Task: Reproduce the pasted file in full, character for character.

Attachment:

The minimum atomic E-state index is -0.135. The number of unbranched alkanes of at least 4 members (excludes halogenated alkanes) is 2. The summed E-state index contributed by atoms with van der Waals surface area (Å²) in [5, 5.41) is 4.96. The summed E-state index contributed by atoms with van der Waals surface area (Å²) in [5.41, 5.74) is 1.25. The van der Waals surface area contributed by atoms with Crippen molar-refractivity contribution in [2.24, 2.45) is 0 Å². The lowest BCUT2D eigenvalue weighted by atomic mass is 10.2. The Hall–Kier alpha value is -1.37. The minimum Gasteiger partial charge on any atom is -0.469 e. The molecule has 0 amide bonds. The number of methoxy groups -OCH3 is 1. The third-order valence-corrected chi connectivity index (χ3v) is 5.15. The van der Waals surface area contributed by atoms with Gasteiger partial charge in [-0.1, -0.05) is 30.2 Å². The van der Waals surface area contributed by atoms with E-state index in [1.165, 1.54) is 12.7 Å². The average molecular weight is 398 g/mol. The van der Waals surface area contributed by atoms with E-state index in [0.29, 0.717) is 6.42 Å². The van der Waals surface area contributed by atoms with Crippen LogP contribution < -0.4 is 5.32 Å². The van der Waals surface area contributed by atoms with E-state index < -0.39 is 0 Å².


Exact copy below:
The minimum atomic E-state index is -0.135. The number of unbranched alkanes of at least 4 members (excludes halogenated alkanes) is 2. The summed E-state index contributed by atoms with van der Waals surface area (Å²) in [5, 5.41) is 4.96. The summed E-state index contributed by atoms with van der Waals surface area (Å²) in [5.41, 5.74) is 1.25. The van der Waals surface area contributed by atoms with Crippen molar-refractivity contribution in [2.24, 2.45) is 0 Å². The lowest BCUT2D eigenvalue weighted by atomic mass is 10.2. The Hall–Kier alpha value is -1.37. The minimum Gasteiger partial charge on any atom is -0.469 e. The molecule has 0 amide bonds. The number of methoxy groups -OCH3 is 1. The third-order valence-corrected chi connectivity index (χ3v) is 5.15. The van der Waals surface area contributed by atoms with Gasteiger partial charge in [-0.1, -0.05) is 30.2 Å². The van der Waals surface area contributed by atoms with E-state index in [1.165, 1.54) is 12.7 Å². The average molecular weight is 398 g/mol. The van der Waals surface area contributed by atoms with E-state index in [0.29, 0.717) is 6.42 Å². The van der Waals surface area contributed by atoms with Crippen LogP contribution < -0.4 is 5.32 Å². The van der Waals surface area contributed by atoms with E-state index < -0.39 is 0 Å².